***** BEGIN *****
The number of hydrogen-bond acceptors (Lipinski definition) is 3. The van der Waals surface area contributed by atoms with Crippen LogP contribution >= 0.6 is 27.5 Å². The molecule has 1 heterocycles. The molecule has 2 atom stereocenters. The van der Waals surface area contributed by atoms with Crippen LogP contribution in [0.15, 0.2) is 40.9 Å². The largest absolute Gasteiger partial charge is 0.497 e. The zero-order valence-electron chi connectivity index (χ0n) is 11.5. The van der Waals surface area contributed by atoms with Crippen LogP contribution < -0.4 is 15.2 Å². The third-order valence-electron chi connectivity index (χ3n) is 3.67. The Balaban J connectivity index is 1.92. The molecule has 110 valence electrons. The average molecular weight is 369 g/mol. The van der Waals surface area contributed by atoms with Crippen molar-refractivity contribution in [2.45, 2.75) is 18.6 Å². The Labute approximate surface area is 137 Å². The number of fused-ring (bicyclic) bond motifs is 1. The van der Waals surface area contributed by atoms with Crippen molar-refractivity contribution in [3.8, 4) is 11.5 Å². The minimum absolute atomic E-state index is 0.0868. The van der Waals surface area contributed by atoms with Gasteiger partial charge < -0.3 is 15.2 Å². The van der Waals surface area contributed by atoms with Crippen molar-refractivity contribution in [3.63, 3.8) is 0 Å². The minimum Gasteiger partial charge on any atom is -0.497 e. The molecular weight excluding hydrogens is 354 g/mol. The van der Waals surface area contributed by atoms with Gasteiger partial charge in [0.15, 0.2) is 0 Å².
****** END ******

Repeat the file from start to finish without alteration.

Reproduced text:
The number of hydrogen-bond acceptors (Lipinski definition) is 3. The van der Waals surface area contributed by atoms with Crippen LogP contribution >= 0.6 is 27.5 Å². The molecule has 1 heterocycles. The molecule has 2 atom stereocenters. The van der Waals surface area contributed by atoms with Crippen LogP contribution in [0.15, 0.2) is 40.9 Å². The largest absolute Gasteiger partial charge is 0.497 e. The zero-order valence-electron chi connectivity index (χ0n) is 11.5. The van der Waals surface area contributed by atoms with Crippen LogP contribution < -0.4 is 15.2 Å². The third-order valence-electron chi connectivity index (χ3n) is 3.67. The Balaban J connectivity index is 1.92. The molecule has 110 valence electrons. The average molecular weight is 369 g/mol. The van der Waals surface area contributed by atoms with Crippen molar-refractivity contribution in [2.45, 2.75) is 18.6 Å². The Labute approximate surface area is 137 Å². The number of fused-ring (bicyclic) bond motifs is 1. The van der Waals surface area contributed by atoms with Crippen molar-refractivity contribution in [3.8, 4) is 11.5 Å². The minimum absolute atomic E-state index is 0.0868. The van der Waals surface area contributed by atoms with Gasteiger partial charge < -0.3 is 15.2 Å². The van der Waals surface area contributed by atoms with Crippen molar-refractivity contribution in [3.63, 3.8) is 0 Å². The minimum Gasteiger partial charge on any atom is -0.497 e. The molecular weight excluding hydrogens is 354 g/mol. The van der Waals surface area contributed by atoms with Gasteiger partial charge in [0.15, 0.2) is 0 Å².